Freshwater Algae
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Freshwater Algae : Identification, Enumeration and Use as Bioindicators

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This is the second edition of Freshwater Algae; the popular guide to temperate freshwater algae. This book uniquely combines practical information on sampling and experimental techniques with an explanation of basic algal taxonomy plus a key to identify the more frequently-occurring organisms. Fully revised, it describes major bioindicator species in relation to key environmental parameters and their implications for aquatic management.
This second edition includes: the same clear writing style as the first edition to provide an easily accessible source of information on algae within standing and flowing waters, and the problems they may cause the identification of 250 algae using a key based on readily observable morphological features that can be readily observed under a conventional light microscope up-to-date information on the molecular determination of taxonomic status, analytical microtechniques and the potential role of computer analysis in algal biology upgrades to numerous line drawings to include more detail and extra species information, full colour photographs of live algae including many new images from the USA and China Bridging the gap between simple identification texts and highly specialised research volumes, this book is used both as a comprehensive introduction to the subject and as a laboratory manual. The new edition will be invaluable to aquatic biologists for algal identification, and for all practitioners and researchers working within aquatic microbiology in industry and academia.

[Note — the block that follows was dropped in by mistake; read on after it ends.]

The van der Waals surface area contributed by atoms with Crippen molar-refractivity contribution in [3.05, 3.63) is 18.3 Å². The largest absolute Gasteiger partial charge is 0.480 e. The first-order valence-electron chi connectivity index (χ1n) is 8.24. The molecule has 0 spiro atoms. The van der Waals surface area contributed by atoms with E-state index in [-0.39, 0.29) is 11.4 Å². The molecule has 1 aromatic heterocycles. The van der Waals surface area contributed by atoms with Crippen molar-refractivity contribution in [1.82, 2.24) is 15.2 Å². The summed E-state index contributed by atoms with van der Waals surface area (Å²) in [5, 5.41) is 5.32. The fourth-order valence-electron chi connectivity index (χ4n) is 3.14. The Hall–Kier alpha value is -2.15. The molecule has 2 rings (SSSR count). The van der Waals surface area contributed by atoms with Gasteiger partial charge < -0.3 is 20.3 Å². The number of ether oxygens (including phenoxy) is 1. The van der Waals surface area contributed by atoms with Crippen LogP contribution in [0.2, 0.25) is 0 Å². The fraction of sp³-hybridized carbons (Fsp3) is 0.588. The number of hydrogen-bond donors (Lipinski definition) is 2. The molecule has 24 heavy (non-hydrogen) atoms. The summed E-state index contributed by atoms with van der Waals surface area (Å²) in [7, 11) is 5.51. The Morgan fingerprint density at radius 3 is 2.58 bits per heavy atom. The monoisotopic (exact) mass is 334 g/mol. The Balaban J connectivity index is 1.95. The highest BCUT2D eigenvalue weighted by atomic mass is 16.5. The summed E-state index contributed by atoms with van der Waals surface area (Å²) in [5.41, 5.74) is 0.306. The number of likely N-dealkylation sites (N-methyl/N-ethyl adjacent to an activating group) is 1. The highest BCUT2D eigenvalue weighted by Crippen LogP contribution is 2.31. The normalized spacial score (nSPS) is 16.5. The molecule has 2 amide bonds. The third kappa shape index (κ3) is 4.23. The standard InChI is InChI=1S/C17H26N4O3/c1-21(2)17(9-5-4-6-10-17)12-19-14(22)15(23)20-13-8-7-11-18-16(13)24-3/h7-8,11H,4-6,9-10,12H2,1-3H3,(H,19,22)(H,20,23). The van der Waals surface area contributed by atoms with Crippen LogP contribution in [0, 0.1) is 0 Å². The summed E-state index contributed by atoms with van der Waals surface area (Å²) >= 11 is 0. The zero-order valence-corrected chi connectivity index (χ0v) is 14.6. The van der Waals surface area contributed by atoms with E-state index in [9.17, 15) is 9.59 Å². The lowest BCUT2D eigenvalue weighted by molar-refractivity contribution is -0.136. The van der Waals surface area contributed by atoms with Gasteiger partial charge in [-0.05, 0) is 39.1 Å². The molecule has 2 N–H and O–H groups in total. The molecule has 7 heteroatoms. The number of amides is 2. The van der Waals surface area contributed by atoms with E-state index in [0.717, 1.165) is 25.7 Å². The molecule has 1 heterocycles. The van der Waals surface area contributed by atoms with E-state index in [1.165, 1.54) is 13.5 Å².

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Product details

  • Hardback | 290 pages
  • 192 x 252 x 19mm | 760g
  • Wiley-Blackwell
  • Hoboken, United States
  • English
  • 2nd Edition
  • 1118917162
  • 9781118917169
  • 1,166,669

Back cover copy

This is the second edition of Freshwater Algae; the popular guide to temperate freshwater algae. This book uniquely combines practical information on sampling and experimental techniques with an explanation of basic algal taxonomy plus a key to identify the more frequently-occurring organisms. Fully revised, it describes major bioindicator species in relation to key environmental parameters and their implications for aquatic management.

This second edition includes:

the same clear writing style as the first edition to provide an easily accessible source of information on algae within standing and flowing waters, and the problems they may cause

the identification of 250 algae using a key based on readily observable morphological features that can be readily observed under a conventional light microscope

up-to-date information on the molecular determination of taxonomic status, analytical microtechniques and the potential role of computer analysis in algal biology

upgrades to numerous line drawings to include more detail and extra species information, full colour photographs of live algae - including many new images from the USA and China

Bridging the gap between simple identification texts and highly specialised research volumes, this book is
used both as a comprehensive introduction to the subject and as a laboratory manual. The new edition will be invaluable to aquatic biologists for algal identification, and for all practitioners and researchers working within aquatic microbiology in industry and academia.
show more

Table of contents